Geographical variation in surgical care and mortality following hip fracture in England: a cohort study using the National Hip Fracture Database (NHFD)

Anjali Shah, Sam Hawley*, Dominic Inman, Cyrus Cooper, Elizabeth Fagan, Antony Johansen, Andrew Judge

*Corresponding author for this work

Research output: Contribution to journalArticle (Academic Journal)peer-review

3 Citations (Scopus)
34 Downloads (Pure)


We describe variation across geographical regions of England in operations undertaken following presentation of hip fracture and in 30-day mortality. Some significant geographic variation in 30-day mortality was observed particularly for patients with trochanteric hip fractures and warrants further investigation of other aspects of post-hip fracture care

Mortality after hip fracture has improved considerably in the UK over recent decades. Our aim here was to describe geographical variation in type of operation performed and 30-day mortality amongst patients in England with hip fracture.

The National Hip Fracture Database was used to carry out a prospective cohort study of nearly all over-60 year olds with hip fracture in England. These data were linked to Hospital Episode Statistics (HES), allowing us to explore regional variation in the operations performed for three fracture types (intracapsular, trochanteric and subtrochanteric), and use logistic regression models adjusted for demographic and clinical factors to describe associated 30-day mortality.

NHFD recorded data for 64,211 patients who underwent surgery in England during 2017. Most had an intracapsular (59%) or trochanteric fracture (35%), and we found significant geographical variation across regions of England in use of total hip replacement (THR) (ranging from 10.1 to 17.4%) for intracapsular fracture and in intermedullary nailing (ranging from 14.9 to 27.0%) of trochanteric fracture. Some geographical variation in mortality amongst intracapsular fracture patients was found, with slightly higher mortality in the East of England (adjusted odds ratio [aOR]: 1.22, 95% CI: 1.02–1.46). Trochanteric fractures showed slightly more variation, with higher 30-day mortality (aOR: 1.40, 95%CI: 1.05–1.88) in the East of England and significantly lower mortality in the North East (aOR: 0.65, 95%CI: 0.46–0.93).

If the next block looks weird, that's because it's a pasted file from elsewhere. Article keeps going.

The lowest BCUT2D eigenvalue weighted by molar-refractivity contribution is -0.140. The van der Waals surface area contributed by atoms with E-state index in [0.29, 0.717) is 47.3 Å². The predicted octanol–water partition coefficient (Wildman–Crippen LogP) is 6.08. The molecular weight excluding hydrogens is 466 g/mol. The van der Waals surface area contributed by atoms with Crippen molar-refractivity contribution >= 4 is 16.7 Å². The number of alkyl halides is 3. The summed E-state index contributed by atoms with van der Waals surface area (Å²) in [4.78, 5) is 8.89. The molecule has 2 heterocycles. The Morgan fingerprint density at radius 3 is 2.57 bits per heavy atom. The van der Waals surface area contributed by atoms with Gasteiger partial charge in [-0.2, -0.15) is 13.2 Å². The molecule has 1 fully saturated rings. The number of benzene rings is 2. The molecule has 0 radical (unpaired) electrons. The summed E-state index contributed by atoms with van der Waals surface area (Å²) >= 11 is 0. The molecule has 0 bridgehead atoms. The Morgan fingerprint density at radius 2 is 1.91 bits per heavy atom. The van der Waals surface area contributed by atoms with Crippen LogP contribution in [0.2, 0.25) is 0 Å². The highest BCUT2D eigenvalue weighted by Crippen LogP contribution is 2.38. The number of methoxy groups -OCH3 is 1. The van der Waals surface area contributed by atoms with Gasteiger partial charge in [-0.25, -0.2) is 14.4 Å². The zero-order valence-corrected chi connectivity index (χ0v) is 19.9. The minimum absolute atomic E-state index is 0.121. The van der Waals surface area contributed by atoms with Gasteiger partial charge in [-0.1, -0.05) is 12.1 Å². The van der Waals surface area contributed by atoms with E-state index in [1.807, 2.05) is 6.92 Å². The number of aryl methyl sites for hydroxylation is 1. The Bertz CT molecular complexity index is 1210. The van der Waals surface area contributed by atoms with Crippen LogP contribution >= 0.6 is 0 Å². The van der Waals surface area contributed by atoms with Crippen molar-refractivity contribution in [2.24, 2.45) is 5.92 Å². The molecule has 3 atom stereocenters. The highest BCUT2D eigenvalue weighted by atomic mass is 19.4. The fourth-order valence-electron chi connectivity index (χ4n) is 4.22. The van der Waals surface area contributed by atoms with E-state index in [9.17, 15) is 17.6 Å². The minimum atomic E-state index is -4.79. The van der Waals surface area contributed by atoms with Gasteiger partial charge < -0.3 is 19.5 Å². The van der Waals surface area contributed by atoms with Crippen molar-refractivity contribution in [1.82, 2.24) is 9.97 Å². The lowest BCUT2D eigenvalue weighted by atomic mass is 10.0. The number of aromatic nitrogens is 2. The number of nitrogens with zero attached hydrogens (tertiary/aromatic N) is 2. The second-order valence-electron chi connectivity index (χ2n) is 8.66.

We have identified regional differences in operation type and 30-day mortality amongst hip fracture patients in England. The relationship between surgical approach and mortality has been explored, but the extent to which differential mortality reflects variation in approach to medical assessment, anaesthesia and other aspects of care warrants further investigation.v
Original languageEnglish
Pages (from-to)1989-1998
Number of pages10
JournalOsteoporosis International
Issue number10
Early online date25 Mar 2021
Publication statusPublished - Oct 2021

Bibliographical note

Funding Information:
This work was performed as part of a Royal College of Physicians (RCP) audit programme commissioned by the HealthCare Quality Improvement Partnership (HQIP). This study was also supported by the NIHR Biomedical Research Centre (BRC) at the University Hospitals Bristol NHS Foundation Trust and the University of Bristol, and from the Oxford NIHR Musculoskeletal BRC, Nuffield Orthopaedic Centre, and University of Oxford. The funding source had no role in the design and conduct of the study, in the collection, analysis and interpretation of the data, or in the preparation, review or approval of the manuscript.

Publisher Copyright:
© 2021, International Osteoporosis Foundation and National Osteoporosis Foundation.


  • hip fracture
  • surgery
  • geographical variation
  • mortality
  • epidemiology


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